We ended up spending a night or two there in Davenport (I'm pretty sure that's where we were). Didn't really have the money for two nights in a hotel, plus another day and a half of meals on the road, but there wasn't any choice in the matter. There was also the repair to the vehicle to pay for. I think we must have had some Christmas money, or something, to cover all of these expenses, because we normally didn't have anything during our years at the seminary. I will say that the Lord always provided as much as we needed to survive, a time or two with money that seemed to fall almost literally from heaven. This highway adventure might have been one of those times.
Turns out that when the folks in Fort Wayne had checked out the brakes on the car, they didn't get the assembly put back together correctly. That's why the wheel eventually came off, some fifteen hundred miles later. I guess it could have happened at any point along the way prior to that, but maybe the guardian angels were taking turns holding it on until they had us at a point where we'd be taken care of by some of God's mortal masks and means of mercy. Once we were home, I went back to the service place that had done the brake check, and with some righteous indignation explained what had happened. To his credit, the manager refunded me the cost of the repairs that had to be done (he didn't pay for our hotel and meal expenses). He was probably breathing a huge sigh of relief that I wasn't planning to sue him and his business. I didn't have any desire to sue him; I was just glad to have my family safe and sound, to be back home, and to have at least some of the costs covered.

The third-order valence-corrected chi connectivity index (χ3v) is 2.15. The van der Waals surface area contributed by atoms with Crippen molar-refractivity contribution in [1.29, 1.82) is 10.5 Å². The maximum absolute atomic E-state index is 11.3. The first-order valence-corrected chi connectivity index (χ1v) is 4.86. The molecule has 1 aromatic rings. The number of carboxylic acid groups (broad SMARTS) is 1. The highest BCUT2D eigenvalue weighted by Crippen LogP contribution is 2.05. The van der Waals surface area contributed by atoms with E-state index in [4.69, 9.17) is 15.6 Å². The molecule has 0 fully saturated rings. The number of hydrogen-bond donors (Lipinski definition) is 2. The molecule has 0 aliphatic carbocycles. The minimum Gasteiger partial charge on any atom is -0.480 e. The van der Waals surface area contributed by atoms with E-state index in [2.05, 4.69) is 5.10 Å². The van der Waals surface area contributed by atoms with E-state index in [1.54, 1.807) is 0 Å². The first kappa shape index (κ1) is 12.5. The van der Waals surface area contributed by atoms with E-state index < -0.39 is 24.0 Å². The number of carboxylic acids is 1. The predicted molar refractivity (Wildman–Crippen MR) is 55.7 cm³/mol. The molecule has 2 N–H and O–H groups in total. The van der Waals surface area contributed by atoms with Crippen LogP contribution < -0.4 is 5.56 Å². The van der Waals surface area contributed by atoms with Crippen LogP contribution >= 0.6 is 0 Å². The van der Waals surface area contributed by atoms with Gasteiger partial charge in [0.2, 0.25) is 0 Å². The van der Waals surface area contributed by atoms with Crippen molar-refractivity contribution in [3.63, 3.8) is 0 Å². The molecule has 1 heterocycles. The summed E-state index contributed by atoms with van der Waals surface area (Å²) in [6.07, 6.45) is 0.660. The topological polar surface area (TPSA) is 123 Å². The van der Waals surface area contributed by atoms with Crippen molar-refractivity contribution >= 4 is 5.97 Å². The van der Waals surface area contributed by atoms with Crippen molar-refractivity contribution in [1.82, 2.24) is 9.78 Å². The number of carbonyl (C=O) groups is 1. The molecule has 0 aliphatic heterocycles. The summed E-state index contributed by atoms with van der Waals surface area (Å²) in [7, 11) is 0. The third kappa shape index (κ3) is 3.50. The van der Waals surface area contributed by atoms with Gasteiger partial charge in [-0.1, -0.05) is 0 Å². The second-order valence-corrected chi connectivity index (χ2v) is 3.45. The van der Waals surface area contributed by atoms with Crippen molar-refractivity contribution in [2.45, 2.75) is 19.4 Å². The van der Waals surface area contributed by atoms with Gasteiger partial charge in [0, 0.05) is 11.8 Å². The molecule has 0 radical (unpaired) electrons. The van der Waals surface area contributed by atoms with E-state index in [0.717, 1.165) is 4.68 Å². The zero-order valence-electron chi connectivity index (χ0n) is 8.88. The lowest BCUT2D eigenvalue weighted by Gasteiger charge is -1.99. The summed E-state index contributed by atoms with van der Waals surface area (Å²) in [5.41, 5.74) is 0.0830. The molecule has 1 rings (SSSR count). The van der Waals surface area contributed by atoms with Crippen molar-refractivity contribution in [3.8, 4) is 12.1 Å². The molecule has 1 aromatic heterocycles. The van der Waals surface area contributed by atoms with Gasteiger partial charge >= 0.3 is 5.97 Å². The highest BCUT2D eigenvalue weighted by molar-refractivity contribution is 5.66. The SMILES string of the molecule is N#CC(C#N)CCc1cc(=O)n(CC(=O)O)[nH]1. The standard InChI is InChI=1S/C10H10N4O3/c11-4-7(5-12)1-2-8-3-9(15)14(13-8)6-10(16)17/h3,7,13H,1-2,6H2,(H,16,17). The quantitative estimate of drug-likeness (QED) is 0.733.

More and more, I wish there were some more convenient way to travel between Indiana and Nebraska, because Iowa just makes me nervous. I've known some very nice people from Iowa over the years, but, I'm sorry, I could do without the adventures on that big long stretch of I-80. I always pray Kyrie Eleison when we enter, and Te Deum Laudamus when we leave. I am very glad that the angels are not fearful, but willing to tread along with us.
Old Lutheran Quote of the Day